Regional Herb Gardeners: Cold Weather Crop Problems and Oregon Water Rationing

Regional herb gardeners share information on cold weather problems for tomatoes and lawns, Oregon water rationing and notes from the latest International Herb Growers and Marketers Association conference.


| October/November 1992


Regional herb gardeners discuss problems related to gardening in their area.

Regional Herb Gardeners: Weather Talk

DENVER, COLORADO—Why do weatherpersons insist on buzzwords and gobbledygook instead of plain English? I suppose longer is better: “thunderstorm activity” sounds more important than “thunderstorms”. And does anybody really care that today’s weather is “due to an upper level disturbance, resulting in clockwise rotation and upslope conditions”? This penchant for wordiness has also engendered massive overuse of “wise” as a suffix. “Temperature-wise, it’ll be mild.” “Precipitation-wise, you’ll need an inch of water on your lawn.”

They and I seldom agree on what a beautiful day really is. One local weatherperson labeled as “dismal” a forecast of 77 degrees and possible afternoon showers. I call that perfect. She was much more enthusiastic about the weekend—sunny and 90 degrees. I consider that prediction just short of hellish. Perhaps she likes to look out the window of her air-conditioned office and see sunshine, but I prefer to be chased indoors by a rainstorm. I’m concerned with my personal comfort, of course, but I also interpret the weather report for the way it affects my plants. Will it freeze tonight? Is it too hot for transplanting? Should I water in the newly planted bulbs, or will the rain do it? Is the humidity too low for the fuchsias?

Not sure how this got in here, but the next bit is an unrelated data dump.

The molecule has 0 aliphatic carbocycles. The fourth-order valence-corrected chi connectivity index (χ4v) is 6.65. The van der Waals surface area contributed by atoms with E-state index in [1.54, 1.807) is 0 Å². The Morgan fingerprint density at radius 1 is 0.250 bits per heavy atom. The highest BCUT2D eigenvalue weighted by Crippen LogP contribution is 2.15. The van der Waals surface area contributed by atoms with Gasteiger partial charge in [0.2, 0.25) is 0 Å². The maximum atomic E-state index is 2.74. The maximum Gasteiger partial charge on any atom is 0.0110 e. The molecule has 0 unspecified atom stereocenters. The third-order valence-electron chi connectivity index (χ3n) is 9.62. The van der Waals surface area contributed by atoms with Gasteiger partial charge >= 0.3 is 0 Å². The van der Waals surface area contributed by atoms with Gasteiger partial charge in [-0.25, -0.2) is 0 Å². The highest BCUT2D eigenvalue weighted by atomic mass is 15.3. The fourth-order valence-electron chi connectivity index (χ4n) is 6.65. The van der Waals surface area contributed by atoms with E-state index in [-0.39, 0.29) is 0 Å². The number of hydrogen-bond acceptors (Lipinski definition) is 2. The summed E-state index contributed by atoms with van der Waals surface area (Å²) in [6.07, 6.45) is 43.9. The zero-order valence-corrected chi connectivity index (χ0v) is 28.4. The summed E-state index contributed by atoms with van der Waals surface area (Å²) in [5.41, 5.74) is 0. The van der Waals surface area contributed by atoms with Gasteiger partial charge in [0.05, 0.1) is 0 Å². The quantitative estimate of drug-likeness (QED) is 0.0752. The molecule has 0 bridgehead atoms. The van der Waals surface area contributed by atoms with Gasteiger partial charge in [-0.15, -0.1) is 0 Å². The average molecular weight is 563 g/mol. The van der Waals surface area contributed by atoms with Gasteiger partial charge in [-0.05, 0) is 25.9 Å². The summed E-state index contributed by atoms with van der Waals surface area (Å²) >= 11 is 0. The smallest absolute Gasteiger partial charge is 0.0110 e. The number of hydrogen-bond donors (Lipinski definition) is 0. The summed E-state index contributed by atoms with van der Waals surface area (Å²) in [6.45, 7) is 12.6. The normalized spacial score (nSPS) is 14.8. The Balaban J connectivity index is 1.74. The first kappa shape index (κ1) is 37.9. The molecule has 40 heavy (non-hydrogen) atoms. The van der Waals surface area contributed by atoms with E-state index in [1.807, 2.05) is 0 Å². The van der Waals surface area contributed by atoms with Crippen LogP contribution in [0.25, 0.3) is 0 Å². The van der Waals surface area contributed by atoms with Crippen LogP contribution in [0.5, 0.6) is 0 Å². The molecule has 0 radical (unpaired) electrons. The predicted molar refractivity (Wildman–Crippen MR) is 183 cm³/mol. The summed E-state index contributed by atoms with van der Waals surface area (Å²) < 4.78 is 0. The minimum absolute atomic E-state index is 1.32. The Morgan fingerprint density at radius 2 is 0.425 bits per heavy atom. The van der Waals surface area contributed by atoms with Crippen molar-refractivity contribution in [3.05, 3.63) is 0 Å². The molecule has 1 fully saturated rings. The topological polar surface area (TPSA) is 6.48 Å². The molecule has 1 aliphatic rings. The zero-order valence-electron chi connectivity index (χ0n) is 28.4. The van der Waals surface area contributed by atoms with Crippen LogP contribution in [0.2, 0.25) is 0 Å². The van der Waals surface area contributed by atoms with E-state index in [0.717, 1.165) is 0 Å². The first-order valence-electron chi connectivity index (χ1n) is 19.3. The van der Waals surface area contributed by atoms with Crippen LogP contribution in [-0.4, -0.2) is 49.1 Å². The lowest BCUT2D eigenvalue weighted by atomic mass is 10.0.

For weatherpersons, only two kinds of plants are worth mentioning. As cold weather approaches, they transfer their attention from the first—lawn grass—to the second—the tomato. “You’ll need to cover your tomato plants tonight.” Or, conversely: “You won’t need to cover your tomato plants tonight.” Thanks. Now I can sleep soundly and not worry, tomato-wise, about scattered snow shower activity from an advancing Pacific front stalled over the northeast quadrant.

—Rob Proctor

Oregon Weather Season

NEWBERG, OREGON—This past summer has been a unique gardening experience. May was the hottest and driest month in recorded Oregon history, and everything in the garden happened two to three weeks earlier than usual. The herbs shot up overnight: one day we were trying to weed, and the next day we were cutting back the herbs to find the weeds. Everyone commented on how large the plants and flowers were this year. More warm, dry days followed, and the herb garden became one big flurry of bloom. All the lavenders flowered at once, and we had to scramble to keep up with the harvest.

Then, all of a sudden, the garden expired from heat and thirst as Oregon experienced its first water rationing. As a native Oregonian, I found this hard to take: our state is renowned for its rainy days and lush green growth. To see the garden suffering from drought was painful.





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